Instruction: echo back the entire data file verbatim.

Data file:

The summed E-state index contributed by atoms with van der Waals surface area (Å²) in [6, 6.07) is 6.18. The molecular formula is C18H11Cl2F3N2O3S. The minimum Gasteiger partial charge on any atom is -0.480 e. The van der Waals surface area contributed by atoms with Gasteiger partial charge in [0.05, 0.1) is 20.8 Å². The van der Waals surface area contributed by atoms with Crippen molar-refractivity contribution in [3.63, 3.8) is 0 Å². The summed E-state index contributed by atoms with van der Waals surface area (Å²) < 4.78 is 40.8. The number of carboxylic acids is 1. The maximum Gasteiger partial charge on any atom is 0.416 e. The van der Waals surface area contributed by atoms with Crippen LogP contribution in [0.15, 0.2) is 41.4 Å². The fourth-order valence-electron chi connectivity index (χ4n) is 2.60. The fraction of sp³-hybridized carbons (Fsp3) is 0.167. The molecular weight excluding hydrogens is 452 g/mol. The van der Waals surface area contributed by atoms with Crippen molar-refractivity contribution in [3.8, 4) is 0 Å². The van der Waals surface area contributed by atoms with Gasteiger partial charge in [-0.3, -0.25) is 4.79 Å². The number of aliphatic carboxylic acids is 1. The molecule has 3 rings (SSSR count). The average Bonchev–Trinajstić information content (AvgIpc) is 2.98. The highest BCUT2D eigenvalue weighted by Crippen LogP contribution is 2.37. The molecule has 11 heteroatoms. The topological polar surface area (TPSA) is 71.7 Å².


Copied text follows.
The summed E-state index contributed by atoms with van der Waals surface area (Å²) in [6, 6.07) is 6.18. The molecular formula is C18H11Cl2F3N2O3S. The minimum Gasteiger partial charge on any atom is -0.480 e. The van der Waals surface area contributed by atoms with Gasteiger partial charge in [0.05, 0.1) is 20.8 Å². The van der Waals surface area contributed by atoms with Crippen molar-refractivity contribution in [3.63, 3.8) is 0 Å². The summed E-state index contributed by atoms with van der Waals surface area (Å²) < 4.78 is 40.8. The number of carboxylic acids is 1. The maximum Gasteiger partial charge on any atom is 0.416 e. The van der Waals surface area contributed by atoms with Crippen LogP contribution in [0.15, 0.2) is 41.4 Å². The fourth-order valence-electron chi connectivity index (χ4n) is 2.60. The fraction of sp³-hybridized carbons (Fsp3) is 0.167. The molecular weight excluding hydrogens is 452 g/mol. The van der Waals surface area contributed by atoms with Crippen molar-refractivity contribution in [3.8, 4) is 0 Å². The van der Waals surface area contributed by atoms with Gasteiger partial charge in [-0.3, -0.25) is 4.79 Å². The number of aliphatic carboxylic acids is 1. The molecule has 3 rings (SSSR count). The average Bonchev–Trinajstić information content (AvgIpc) is 2.98. The highest BCUT2D eigenvalue weighted by Crippen LogP contribution is 2.37. The molecule has 11 heteroatoms. The topological polar surface area (TPSA) is 71.7 Å².